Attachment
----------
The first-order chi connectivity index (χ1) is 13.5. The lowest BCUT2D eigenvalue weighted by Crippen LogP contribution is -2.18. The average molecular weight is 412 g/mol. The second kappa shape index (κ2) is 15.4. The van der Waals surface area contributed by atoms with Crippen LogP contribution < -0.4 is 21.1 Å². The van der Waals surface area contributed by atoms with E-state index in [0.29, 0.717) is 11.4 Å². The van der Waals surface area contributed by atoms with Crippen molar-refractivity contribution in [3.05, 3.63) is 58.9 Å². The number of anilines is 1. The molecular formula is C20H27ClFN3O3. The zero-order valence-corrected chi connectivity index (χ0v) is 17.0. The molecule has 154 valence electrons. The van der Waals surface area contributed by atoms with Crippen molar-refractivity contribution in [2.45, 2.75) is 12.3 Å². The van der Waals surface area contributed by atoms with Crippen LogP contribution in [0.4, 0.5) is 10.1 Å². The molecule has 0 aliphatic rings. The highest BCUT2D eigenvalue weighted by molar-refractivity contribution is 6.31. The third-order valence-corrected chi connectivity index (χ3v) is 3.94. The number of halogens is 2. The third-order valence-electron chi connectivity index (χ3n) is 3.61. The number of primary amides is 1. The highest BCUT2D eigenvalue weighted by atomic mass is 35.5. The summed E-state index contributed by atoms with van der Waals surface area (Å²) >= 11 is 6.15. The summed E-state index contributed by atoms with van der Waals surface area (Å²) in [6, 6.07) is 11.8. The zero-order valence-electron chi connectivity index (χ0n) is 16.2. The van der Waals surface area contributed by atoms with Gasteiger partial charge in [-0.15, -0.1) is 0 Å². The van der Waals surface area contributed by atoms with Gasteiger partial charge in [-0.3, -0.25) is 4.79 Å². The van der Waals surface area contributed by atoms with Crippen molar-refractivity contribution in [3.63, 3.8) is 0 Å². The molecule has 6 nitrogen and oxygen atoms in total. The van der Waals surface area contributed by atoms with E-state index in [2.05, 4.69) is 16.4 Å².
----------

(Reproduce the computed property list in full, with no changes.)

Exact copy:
The first-order chi connectivity index (χ1) is 13.5. The lowest BCUT2D eigenvalue weighted by Crippen LogP contribution is -2.18. The average molecular weight is 412 g/mol. The second kappa shape index (κ2) is 15.4. The van der Waals surface area contributed by atoms with Crippen LogP contribution < -0.4 is 21.1 Å². The van der Waals surface area contributed by atoms with E-state index in [0.29, 0.717) is 11.4 Å². The van der Waals surface area contributed by atoms with Crippen molar-refractivity contribution in [3.05, 3.63) is 58.9 Å². The number of anilines is 1. The molecular formula is C20H27ClFN3O3. The zero-order valence-corrected chi connectivity index (χ0v) is 17.0. The molecule has 154 valence electrons. The van der Waals surface area contributed by atoms with Crippen molar-refractivity contribution in [2.45, 2.75) is 12.3 Å². The van der Waals surface area contributed by atoms with Crippen LogP contribution in [0.4, 0.5) is 10.1 Å². The molecule has 0 aliphatic rings. The highest BCUT2D eigenvalue weighted by molar-refractivity contribution is 6.31. The third-order valence-corrected chi connectivity index (χ3v) is 3.94. The number of halogens is 2. The third-order valence-electron chi connectivity index (χ3n) is 3.61. The number of primary amides is 1. The highest BCUT2D eigenvalue weighted by atomic mass is 35.5. The summed E-state index contributed by atoms with van der Waals surface area (Å²) >= 11 is 6.15. The summed E-state index contributed by atoms with van der Waals surface area (Å²) in [6, 6.07) is 11.8. The zero-order valence-electron chi connectivity index (χ0n) is 16.2. The van der Waals surface area contributed by atoms with Gasteiger partial charge in [-0.15, -0.1) is 0 Å². The van der Waals surface area contributed by atoms with Gasteiger partial charge in [-0.3, -0.25) is 4.79 Å². The van der Waals surface area contributed by atoms with Crippen molar-refractivity contribution in [3.63, 3.8) is 0 Å². The molecule has 6 nitrogen and oxygen atoms in total. The van der Waals surface area contributed by atoms with E-state index in [2.05, 4.69) is 16.4 Å².